Lives stretch on the clotheslines of Patrick Chemali…

Patrick Chemali won first prize at the Lebanese Independent Film Festival, which took place on 1erSeptember 2 and 3 at Station Beirut for its 2022 edition. His nine-minute short film, Clotheslined, written, directed and produced by him, won the hearts of the jury. The prize was awarded to him by the renowned actor, member of the jury, Talal Jurdi, who finds himself for the first time, as he attests, on the other side of the table.

Clotheslined is the first film of Patrick Chemali, passionate about theater and cinema. Being far from the field, he worked hard, six years ago, to work on his acting. He took workshops and acted in student films, until he made his way to the stage and the film set in the professional world. Patrick Chemali sees life with humor and humanity at the same time. In his film, a human dimension is reflected in everyday details, details that remain embedded, through the play of colors, shadows, light, sun, black and pastel.

Clotheslined draws lives that pass by with the wind and the candles that we blow out from year to year, applauding the irreversible years… while the shadows grow in the light.

As much as we try to tighten the grips of time, to hold the reins of the game, there remains a second, a single one, which divides the lived experience into a before and an after. A moment T which erases all the broken sentences, the children’s footsteps, the light breezes and the fluff, and the dice of the cast spell.

The clotheslines become a common thread. On this thread, over the course of nine minutes, everyone sees a part of their life pass by. This catharsis is essential and is based on these images or these few voices which carry within them a human or universal dimension. We have all, one day or another, had a special relationship with people who leave… with life or milk rolls, with sudden departures or death. Clotheslined is a story on the roof where everything happens, lives and dies, casually, to live again.

How did you introduce yourself to the festival?

I signed up after seeing the ad, as I do for all festivals. I received an email telling me that the film had been selected.

Did you expect to win the prize?

No way. Since it’s my first film, I actually did it for the exercise and for the characters in the film. I started to get good feedback, initially from the organizers, then from the interviewers, then from the jury and finally from the directors in competition.

Among about forty films screened, the best scenario that I had imagined was that I was going to be awarded a special mention by the jury because the film is far from being classic from the point of view storytelling. When the ceremony started, there were two awards before me. I was sitting sideways and it blocked my view a bit. Normally, we show a small clip of 10 seconds of the winning film. At that time, I was trying to see the screen and the people accompanying me shouted “we won!”. I get up and realize it’s true.

Was it the desire to make a film that took you or the goal of making your idea a reality?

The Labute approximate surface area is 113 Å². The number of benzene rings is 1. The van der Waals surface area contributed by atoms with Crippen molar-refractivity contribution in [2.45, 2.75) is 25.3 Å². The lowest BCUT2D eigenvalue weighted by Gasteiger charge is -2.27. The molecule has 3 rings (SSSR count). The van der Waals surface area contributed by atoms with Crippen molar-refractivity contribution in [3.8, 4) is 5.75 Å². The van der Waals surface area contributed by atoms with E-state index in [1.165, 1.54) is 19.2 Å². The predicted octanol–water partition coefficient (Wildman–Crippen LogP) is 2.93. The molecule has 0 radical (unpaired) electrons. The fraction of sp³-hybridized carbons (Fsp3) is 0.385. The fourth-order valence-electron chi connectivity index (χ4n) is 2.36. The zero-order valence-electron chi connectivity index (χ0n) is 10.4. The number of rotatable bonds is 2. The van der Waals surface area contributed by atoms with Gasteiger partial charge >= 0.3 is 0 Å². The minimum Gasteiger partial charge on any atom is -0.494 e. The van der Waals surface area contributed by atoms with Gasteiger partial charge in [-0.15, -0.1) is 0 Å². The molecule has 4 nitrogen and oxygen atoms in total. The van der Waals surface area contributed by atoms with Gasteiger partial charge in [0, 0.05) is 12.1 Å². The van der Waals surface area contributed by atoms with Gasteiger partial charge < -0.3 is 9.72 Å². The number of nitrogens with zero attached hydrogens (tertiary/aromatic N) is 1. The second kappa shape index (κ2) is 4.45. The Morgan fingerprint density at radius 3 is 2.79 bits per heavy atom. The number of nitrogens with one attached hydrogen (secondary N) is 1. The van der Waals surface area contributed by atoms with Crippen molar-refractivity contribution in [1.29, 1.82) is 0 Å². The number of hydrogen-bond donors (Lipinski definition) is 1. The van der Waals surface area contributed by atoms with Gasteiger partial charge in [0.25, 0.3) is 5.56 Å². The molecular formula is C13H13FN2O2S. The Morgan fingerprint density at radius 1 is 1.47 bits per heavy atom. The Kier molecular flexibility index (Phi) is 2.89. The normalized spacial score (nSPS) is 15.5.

It’s not a project I had in mind. It’s been six years since I’ve been more in the professional field of theater as an actor, my main focus was on my ability to interpret roles. At the same time, I explored the possibility of writing down the ideas that came to me. For this film, it’s an idea that came to me at random. Following the death of my mother last year, I was about to donate her clothes to an NGO. I washed them and hung them on the clotheslines on the balcony. I thought that was the last time those clothes were going to be hung there. Seen from the outside, clotheslines can tell a lot about people’s lives; who lives in the house and even what are the activities of these people, depending on the clothes: for babies, sportswear, beach towels… I realized very quickly that we can tell the story of people’s lives through the hanging laundry. That’s when I came up with the idea of ​​telling people’s lives through linen. I wrote a drama which is not mine, but which could be that of any Lebanese family which lived the war or even the explosion of August 4th.

What about the team choice?

The team was above all my priority since we only see one actress at a time. This is Nadia Tabbara, my teacher of screenwriting- or scriptwriting – who advised me to do the directing myself since that’s my vision. I then chose people not only competent, but with whom the current passes. The dozen student films in which I had acted had allowed me to meet lots of people. So, one thing leading to another, I managed to edit the film.

Was this film also cathartic for you?

At first, that was the goal. The dialogues are scenes that often happened in our house between my father, who died thirteen years ago, and an uncle, who also died. The scene at the beginning represents the neighbor who visited us and said that it was cold at our place. I inlaid these elements of everyday life in the film, since we were a typical family. The same is true of my mother’s clothes. The film was very personal, but at the same time you could identify with the characters.

What do you have left of this film?

What good memories! Friendships and a sense of confidence that it is possible to make films if you believe in it. I have two competing ideas in my head for a new movie, but I’m going to put them on paper first before deciding on one. As an actor, I would also like to give the actors their space to play.

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Lives stretch on the clotheslines of Patrick Chemali…